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June 12, 2009

Investigators Elucidate Role of One Gene in Epstein Barr Virus

  • Researchers from LSU Health Sciences Center (LSUHSC) say that they have unraveled the mechanism by which EBNA1 activates gene expression required for immortalization of the Epstein-Barr virus (EBV). They also report that environmental conditions such as oxygen tension and oxidative stress modulate EBNA1's capacity to self-associate and therefore to activate gene expression.

    The findings are published in the online issue of PLoS Pathogens in a paper titled, “Zinc Coordination Is Required for and Regulates Transcription Activation by Epstein-Barr Nuclear Antigen 1.”

    EBV infects human B cells and immortalizes them, which results in diseases that range from infectious mononucleosis to malignancies such as lymphomas. During immortalization, EBV expresses a small number of viral genes that modulate cellular proliferation and differentiation.

    It has been known that Epstein-Barr nuclear antigen 1 (EBNA1), one of the genes expressed by EBV, activates the expression of the other viral genes required for immortalization. Additionally, previous research has shown that a small domain termed UR1, which is 25 amino acids long, is essential for EBNA1 to activate transcription.

    The LSUHSC team found that EBNA1 uses the micronutrient zinc to self-associate and that self-association is necessary for it to activate gene expression. They found that UR1 coordinates zinc through a pair of essential cysteines contained within it. Point mutants of EBNA1 that disrupt zinc coordination also prevent self-association and do not activate transcription cooperatively, the investigators add.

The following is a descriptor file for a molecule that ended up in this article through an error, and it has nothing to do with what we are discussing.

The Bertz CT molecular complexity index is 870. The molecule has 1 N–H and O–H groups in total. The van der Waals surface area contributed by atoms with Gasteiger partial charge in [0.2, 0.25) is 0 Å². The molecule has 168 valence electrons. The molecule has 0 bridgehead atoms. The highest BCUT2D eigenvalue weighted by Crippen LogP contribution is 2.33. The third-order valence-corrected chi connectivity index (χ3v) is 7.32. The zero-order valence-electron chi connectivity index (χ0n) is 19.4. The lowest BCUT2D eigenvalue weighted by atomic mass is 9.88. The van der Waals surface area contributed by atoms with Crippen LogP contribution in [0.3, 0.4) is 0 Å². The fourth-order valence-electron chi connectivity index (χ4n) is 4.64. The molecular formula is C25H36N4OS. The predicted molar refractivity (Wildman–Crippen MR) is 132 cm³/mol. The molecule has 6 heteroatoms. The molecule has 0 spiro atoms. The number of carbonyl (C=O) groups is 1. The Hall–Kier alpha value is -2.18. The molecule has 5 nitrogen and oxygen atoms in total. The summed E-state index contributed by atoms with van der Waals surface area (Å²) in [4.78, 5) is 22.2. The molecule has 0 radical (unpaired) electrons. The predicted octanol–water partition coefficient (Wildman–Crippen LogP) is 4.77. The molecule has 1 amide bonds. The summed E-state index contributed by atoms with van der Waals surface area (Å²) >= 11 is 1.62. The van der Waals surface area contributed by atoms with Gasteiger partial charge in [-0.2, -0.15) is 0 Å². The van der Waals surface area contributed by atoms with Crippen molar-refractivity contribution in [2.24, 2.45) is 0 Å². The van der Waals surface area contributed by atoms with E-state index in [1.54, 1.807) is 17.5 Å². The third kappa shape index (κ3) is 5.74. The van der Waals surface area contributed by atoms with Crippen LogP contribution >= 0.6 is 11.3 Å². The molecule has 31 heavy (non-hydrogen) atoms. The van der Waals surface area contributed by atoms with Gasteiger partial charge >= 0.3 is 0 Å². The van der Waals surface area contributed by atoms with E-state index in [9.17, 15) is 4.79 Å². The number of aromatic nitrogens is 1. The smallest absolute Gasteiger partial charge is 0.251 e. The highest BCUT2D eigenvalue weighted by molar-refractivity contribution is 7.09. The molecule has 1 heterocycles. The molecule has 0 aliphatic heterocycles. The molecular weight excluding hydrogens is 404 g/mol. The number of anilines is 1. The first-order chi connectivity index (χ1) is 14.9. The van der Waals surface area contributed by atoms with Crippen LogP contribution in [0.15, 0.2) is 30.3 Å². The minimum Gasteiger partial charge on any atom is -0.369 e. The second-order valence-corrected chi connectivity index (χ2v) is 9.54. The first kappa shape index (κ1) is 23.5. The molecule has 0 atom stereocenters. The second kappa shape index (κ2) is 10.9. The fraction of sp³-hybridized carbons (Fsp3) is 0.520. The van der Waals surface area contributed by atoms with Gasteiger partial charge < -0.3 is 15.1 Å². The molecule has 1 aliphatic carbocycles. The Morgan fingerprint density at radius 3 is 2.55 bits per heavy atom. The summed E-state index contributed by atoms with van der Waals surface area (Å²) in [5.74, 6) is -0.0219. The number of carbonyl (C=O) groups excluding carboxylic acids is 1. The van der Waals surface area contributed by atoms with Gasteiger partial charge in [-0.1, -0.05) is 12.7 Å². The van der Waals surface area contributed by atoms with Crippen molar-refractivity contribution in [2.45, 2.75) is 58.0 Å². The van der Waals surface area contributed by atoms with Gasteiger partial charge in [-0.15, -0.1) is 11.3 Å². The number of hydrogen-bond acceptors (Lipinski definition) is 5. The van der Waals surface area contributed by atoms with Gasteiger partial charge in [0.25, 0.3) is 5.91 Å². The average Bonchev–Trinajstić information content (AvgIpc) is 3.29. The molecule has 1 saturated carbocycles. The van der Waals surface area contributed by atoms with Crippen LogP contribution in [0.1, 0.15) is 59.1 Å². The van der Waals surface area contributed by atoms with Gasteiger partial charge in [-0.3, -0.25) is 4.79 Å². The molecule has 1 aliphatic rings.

The researchers also demonstrated, using a lymphoblastoid cell line, that UR1 acts as a molecular sensor that regulates the ability of EBNA1 to activate transcription in response to changes in redox and oxygen partial pressure.

    The gene-expression profile and proliferative phenotype of EBV-infected cells is known to vary in differing environmental niches in the human body, such as lymph nodes and in peripheral circulation. The scientists hypothesize that these differences arise as a consequence of varying oxygen tension in these microenvironments.

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